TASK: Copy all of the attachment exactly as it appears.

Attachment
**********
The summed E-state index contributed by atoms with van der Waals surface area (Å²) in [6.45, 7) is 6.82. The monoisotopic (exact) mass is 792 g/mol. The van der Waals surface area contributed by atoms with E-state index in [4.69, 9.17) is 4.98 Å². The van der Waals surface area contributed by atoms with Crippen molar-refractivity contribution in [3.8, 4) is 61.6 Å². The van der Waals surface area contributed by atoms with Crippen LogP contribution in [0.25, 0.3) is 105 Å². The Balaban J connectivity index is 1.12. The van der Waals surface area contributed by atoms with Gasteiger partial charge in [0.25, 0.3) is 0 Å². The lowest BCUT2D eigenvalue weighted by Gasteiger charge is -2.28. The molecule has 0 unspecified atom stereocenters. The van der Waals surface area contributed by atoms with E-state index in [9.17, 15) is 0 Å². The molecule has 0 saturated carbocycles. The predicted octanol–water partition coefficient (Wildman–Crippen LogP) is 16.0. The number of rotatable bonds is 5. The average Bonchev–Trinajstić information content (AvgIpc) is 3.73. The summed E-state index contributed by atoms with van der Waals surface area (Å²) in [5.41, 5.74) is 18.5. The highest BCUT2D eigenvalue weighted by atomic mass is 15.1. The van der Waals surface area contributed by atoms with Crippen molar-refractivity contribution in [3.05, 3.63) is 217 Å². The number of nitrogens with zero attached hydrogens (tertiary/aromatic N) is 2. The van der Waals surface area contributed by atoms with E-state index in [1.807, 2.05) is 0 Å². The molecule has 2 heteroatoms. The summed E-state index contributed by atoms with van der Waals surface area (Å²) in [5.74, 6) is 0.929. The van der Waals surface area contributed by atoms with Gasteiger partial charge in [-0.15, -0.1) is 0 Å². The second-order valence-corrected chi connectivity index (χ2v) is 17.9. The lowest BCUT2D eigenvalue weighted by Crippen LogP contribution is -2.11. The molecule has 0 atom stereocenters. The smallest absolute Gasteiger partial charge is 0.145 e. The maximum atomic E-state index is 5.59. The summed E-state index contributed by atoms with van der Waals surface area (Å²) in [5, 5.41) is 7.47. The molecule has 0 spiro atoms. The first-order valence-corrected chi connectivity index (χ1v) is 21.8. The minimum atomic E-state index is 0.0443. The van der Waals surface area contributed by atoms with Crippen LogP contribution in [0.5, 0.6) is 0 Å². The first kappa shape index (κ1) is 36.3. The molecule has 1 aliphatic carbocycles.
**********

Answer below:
The summed E-state index contributed by atoms with van der Waals surface area (Å²) in [6.45, 7) is 6.82. The monoisotopic (exact) mass is 792 g/mol. The van der Waals surface area contributed by atoms with E-state index in [4.69, 9.17) is 4.98 Å². The van der Waals surface area contributed by atoms with Crippen molar-refractivity contribution in [3.8, 4) is 61.6 Å². The van der Waals surface area contributed by atoms with Crippen LogP contribution in [0.25, 0.3) is 105 Å². The Balaban J connectivity index is 1.12. The van der Waals surface area contributed by atoms with Gasteiger partial charge in [0.25, 0.3) is 0 Å². The lowest BCUT2D eigenvalue weighted by Gasteiger charge is -2.28. The molecule has 0 unspecified atom stereocenters. The van der Waals surface area contributed by atoms with E-state index in [9.17, 15) is 0 Å². The molecule has 0 saturated carbocycles. The predicted octanol–water partition coefficient (Wildman–Crippen LogP) is 16.0. The number of rotatable bonds is 5. The average Bonchev–Trinajstić information content (AvgIpc) is 3.73. The summed E-state index contributed by atoms with van der Waals surface area (Å²) in [5.41, 5.74) is 18.5. The highest BCUT2D eigenvalue weighted by atomic mass is 15.1. The van der Waals surface area contributed by atoms with Crippen molar-refractivity contribution in [3.05, 3.63) is 217 Å². The number of nitrogens with zero attached hydrogens (tertiary/aromatic N) is 2. The van der Waals surface area contributed by atoms with E-state index in [1.807, 2.05) is 0 Å². The molecule has 2 heteroatoms. The summed E-state index contributed by atoms with van der Waals surface area (Å²) in [5.74, 6) is 0.929. The van der Waals surface area contributed by atoms with Gasteiger partial charge in [-0.15, -0.1) is 0 Å². The second-order valence-corrected chi connectivity index (χ2v) is 17.9. The lowest BCUT2D eigenvalue weighted by Crippen LogP contribution is -2.11. The molecule has 0 atom stereocenters. The smallest absolute Gasteiger partial charge is 0.145 e. The maximum atomic E-state index is 5.59. The summed E-state index contributed by atoms with van der Waals surface area (Å²) in [5, 5.41) is 7.47. The molecule has 0 spiro atoms. The first-order valence-corrected chi connectivity index (χ1v) is 21.8. The minimum atomic E-state index is 0.0443. The van der Waals surface area contributed by atoms with Crippen LogP contribution in [0.5, 0.6) is 0 Å². The first kappa shape index (κ1) is 36.3. The molecule has 1 aliphatic carbocycles.